How much is too much? As a coach this is a question you have to ask on a daily basis. You want to be on the fringe without going too far. After all, reaching a breaking point can’t be good; otherwise, there would be a better name for it.
In swimming there are two dependent variables you have to consider: How much is too much physically? And how much is too much mentally? The first is rather easy to determine. Over the course of a season, you do a certain thing or set or practice several times. You start out the season by doing that thing, set, or practice at a lower volume or with less intensity — usually with softer intervals. As the weeks go by, you need to adjust the intensity and work load. If you stay at the same level at which you start, you will never progress, but giving your swimmers too much too soon will make them regress. This is kind of like driving on the highway. The speed limit is an acceptable speed at which you are supposed to travel. There is a buffer that goes on both sides of the limit. If you are traveling down Route 50 here in Annapolis, the speed limit is 55 mph. So you are “allowed” (most of the time) to travel between about 70 mph and 45 mph. Everyday I drive on Route 50 I see someone on the side of the road who decided that 70 was too slow. As a result they must go to court and pay a fine. So when you are pushing your swimmers, you want to keep them within that buffer.
Sometimes, when you are speeding in a car, there are even more dire consequences than going to court and paying a fine. You can also crash and get hurt and end up hurting other people. The same is true in swimming. There are some very dire consequences to doing too much. If as a coach you never allow time for your swimmers to recover, you can cause major physical damage to an their muscles and joints. This is the obvious consequence of doing too much. Physically maxing out your swimmers is sometimes not such a bad thing. All you need to do is back off a little. You can do a day of recovery, or maybe it is even timed so that you will be starting taper.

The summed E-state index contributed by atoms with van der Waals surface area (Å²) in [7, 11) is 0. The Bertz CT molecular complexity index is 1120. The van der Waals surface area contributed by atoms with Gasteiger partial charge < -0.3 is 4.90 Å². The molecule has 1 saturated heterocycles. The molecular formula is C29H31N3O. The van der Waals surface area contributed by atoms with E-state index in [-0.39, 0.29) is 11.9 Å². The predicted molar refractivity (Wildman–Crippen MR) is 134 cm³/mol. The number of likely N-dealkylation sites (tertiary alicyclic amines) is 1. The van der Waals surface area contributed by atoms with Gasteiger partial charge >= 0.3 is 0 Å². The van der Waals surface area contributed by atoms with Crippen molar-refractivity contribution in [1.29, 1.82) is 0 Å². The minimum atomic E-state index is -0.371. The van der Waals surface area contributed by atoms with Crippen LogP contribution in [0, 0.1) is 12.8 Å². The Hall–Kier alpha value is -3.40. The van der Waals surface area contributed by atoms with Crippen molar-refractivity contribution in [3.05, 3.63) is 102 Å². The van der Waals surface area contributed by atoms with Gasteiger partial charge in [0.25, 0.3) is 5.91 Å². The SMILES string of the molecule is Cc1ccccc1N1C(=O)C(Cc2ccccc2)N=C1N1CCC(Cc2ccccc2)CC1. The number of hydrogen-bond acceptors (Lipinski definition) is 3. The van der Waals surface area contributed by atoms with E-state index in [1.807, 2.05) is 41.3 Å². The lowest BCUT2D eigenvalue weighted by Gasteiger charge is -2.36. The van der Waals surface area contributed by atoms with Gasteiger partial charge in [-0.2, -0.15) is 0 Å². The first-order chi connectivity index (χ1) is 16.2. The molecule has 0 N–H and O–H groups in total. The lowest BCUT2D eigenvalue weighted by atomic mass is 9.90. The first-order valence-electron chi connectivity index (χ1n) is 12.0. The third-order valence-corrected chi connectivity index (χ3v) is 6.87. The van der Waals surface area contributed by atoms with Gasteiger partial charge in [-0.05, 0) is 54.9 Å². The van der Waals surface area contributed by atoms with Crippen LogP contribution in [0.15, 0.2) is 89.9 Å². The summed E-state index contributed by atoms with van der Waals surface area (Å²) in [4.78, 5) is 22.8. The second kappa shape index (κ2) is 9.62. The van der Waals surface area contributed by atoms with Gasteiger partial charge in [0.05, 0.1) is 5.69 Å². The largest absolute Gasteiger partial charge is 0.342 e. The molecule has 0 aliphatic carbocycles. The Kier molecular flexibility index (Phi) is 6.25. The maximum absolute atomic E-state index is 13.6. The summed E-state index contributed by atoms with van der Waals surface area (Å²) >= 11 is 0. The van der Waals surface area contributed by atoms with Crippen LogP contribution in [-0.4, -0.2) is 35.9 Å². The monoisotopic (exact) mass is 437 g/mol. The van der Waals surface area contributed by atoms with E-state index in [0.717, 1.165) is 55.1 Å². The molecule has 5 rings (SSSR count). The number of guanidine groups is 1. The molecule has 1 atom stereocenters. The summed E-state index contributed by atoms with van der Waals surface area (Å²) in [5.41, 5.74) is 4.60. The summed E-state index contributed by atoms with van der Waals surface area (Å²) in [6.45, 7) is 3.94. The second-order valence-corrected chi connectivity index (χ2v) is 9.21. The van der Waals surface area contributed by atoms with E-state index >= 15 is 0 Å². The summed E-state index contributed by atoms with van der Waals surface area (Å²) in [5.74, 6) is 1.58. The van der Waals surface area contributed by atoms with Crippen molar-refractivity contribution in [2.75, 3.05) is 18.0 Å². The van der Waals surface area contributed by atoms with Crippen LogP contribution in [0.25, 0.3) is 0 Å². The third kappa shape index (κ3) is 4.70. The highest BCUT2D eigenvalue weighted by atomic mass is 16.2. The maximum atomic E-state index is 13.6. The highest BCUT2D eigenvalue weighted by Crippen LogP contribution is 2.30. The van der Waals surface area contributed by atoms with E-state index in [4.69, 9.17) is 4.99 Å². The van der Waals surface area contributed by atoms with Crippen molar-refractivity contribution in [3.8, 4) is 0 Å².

The not-so-obvious consequence of doing too much too soon is what you are doing to your athletes mentally. It’s easy to forget how complicated life is as a young kid, or adolescent. Being a kid is something that should require as much attention as the Xs and Os of coaching. When you push a swimmer until something goes snap inside his or her head, the consequences can be permanent. Swimming is about more than a group of kids going up and down the pool at a certain speed for a certain distance. The kids that you coach are not there to serve your interests. It is the other way around. Pushing kids and young adults takes as much building up as it does breaking down. The task as a coach is to mix the physical demands with the emotional encouragement. Keeping a kid from reaching the breaking point is not that hard to do. All you need to do is communicate.
When I was a kid, I had the pleasure of swimming for one of the “gods” of Western New York swimming — Tom Farenholtz. While I was swimming for him it amazed me how he defied the definition of what a coach was supposed to be. As a kid I had the impression that coaches were well organized and prepared with all the answers. One of my favorite things about Coach Farenholtz was that he was none of those. I can recall more than once him asking me if I had seen his glasses, to which I would reply “they are on your head, Coach.” While he wasn’t the stereotype of what a coach was or is supposed to be, he was the best motivator I have ever met. He had a kindness and openess to him that made it impossible to let him down. He was always encouraging you to go faster, not yelling and saying you are going too slow. When you would see him in the hall he would ask how is everything going? How is school? How are your folks? It didn’t take much time, but it left a lasting impression.
The next time you are on deck, remember how lucky you are to be doing what you are doing. This job is not a drag, so don’t treat it like one. You have kids who are thirsting for your attention. Give it to them. Ask how school is going, tell a story, tell a joke, then beat the living snot out of them in the pool. That little amount of encouragement will go miles in preventing them from reaching their breaking point.